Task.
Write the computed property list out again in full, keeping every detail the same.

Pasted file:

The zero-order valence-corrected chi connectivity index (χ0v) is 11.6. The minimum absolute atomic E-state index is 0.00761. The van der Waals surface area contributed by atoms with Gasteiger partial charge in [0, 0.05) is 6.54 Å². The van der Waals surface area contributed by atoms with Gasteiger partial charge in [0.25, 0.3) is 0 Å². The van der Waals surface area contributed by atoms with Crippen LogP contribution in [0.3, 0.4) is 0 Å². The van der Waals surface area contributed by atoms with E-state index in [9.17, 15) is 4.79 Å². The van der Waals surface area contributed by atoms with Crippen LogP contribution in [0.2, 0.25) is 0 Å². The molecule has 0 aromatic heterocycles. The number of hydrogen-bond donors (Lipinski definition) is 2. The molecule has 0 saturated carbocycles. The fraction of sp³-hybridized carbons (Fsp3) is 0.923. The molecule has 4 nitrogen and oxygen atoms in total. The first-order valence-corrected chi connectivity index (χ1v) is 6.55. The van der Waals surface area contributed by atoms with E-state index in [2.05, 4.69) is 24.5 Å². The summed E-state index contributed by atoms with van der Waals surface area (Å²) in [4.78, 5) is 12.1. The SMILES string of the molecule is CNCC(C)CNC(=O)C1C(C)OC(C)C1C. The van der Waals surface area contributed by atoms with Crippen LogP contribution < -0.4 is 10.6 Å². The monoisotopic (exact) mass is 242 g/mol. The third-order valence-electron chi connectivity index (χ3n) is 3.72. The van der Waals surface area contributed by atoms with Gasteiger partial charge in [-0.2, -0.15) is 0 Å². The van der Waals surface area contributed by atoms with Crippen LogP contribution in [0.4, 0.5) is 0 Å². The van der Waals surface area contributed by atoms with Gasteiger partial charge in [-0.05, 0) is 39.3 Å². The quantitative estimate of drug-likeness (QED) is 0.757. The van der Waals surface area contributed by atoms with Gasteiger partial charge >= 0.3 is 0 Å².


The zero-order valence-corrected chi connectivity index (χ0v) is 11.6. The minimum absolute atomic E-state index is 0.00761. The van der Waals surface area contributed by atoms with Gasteiger partial charge in [0, 0.05) is 6.54 Å². The van der Waals surface area contributed by atoms with Gasteiger partial charge in [0.25, 0.3) is 0 Å². The van der Waals surface area contributed by atoms with Crippen LogP contribution in [0.3, 0.4) is 0 Å². The van der Waals surface area contributed by atoms with E-state index in [9.17, 15) is 4.79 Å². The van der Waals surface area contributed by atoms with Crippen LogP contribution in [0.2, 0.25) is 0 Å². The molecule has 0 aromatic heterocycles. The number of hydrogen-bond donors (Lipinski definition) is 2. The molecule has 0 saturated carbocycles. The fraction of sp³-hybridized carbons (Fsp3) is 0.923. The molecule has 4 nitrogen and oxygen atoms in total. The first-order valence-corrected chi connectivity index (χ1v) is 6.55. The van der Waals surface area contributed by atoms with E-state index in [2.05, 4.69) is 24.5 Å². The summed E-state index contributed by atoms with van der Waals surface area (Å²) in [4.78, 5) is 12.1. The SMILES string of the molecule is CNCC(C)CNC(=O)C1C(C)OC(C)C1C. The van der Waals surface area contributed by atoms with Crippen LogP contribution < -0.4 is 10.6 Å². The monoisotopic (exact) mass is 242 g/mol. The third-order valence-electron chi connectivity index (χ3n) is 3.72. The van der Waals surface area contributed by atoms with Gasteiger partial charge in [-0.2, -0.15) is 0 Å². The van der Waals surface area contributed by atoms with Crippen LogP contribution in [0.4, 0.5) is 0 Å². The van der Waals surface area contributed by atoms with Gasteiger partial charge in [-0.05, 0) is 39.3 Å². The quantitative estimate of drug-likeness (QED) is 0.757. The van der Waals surface area contributed by atoms with Gasteiger partial charge >= 0.3 is 0 Å².